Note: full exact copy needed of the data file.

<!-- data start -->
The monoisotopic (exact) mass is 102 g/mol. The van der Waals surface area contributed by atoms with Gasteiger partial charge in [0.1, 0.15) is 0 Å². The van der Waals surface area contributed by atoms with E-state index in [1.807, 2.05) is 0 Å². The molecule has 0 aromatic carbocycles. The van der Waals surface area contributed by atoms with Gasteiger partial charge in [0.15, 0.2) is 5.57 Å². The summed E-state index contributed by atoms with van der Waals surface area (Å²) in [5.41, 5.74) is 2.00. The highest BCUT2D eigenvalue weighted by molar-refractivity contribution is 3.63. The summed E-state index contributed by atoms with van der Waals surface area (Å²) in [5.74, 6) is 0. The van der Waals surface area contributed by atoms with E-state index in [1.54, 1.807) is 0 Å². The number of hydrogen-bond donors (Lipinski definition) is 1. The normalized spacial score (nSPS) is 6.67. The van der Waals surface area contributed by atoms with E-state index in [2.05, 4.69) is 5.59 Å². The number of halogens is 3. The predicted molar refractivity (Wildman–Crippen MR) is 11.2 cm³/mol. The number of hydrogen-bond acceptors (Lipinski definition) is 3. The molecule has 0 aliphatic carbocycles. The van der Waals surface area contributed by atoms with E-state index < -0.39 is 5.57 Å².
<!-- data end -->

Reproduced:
The monoisotopic (exact) mass is 102 g/mol. The van der Waals surface area contributed by atoms with Gasteiger partial charge in [0.1, 0.15) is 0 Å². The van der Waals surface area contributed by atoms with E-state index in [1.807, 2.05) is 0 Å². The molecule has 0 aromatic carbocycles. The van der Waals surface area contributed by atoms with Gasteiger partial charge in [0.15, 0.2) is 5.57 Å². The summed E-state index contributed by atoms with van der Waals surface area (Å²) in [5.41, 5.74) is 2.00. The highest BCUT2D eigenvalue weighted by molar-refractivity contribution is 3.63. The summed E-state index contributed by atoms with van der Waals surface area (Å²) in [5.74, 6) is 0. The van der Waals surface area contributed by atoms with E-state index in [1.54, 1.807) is 0 Å². The number of hydrogen-bond donors (Lipinski definition) is 1. The normalized spacial score (nSPS) is 6.67. The van der Waals surface area contributed by atoms with E-state index in [2.05, 4.69) is 5.59 Å². The number of halogens is 3. The predicted molar refractivity (Wildman–Crippen MR) is 11.2 cm³/mol. The number of hydrogen-bond acceptors (Lipinski definition) is 3. The molecule has 0 aliphatic carbocycles. The van der Waals surface area contributed by atoms with E-state index < -0.39 is 5.57 Å².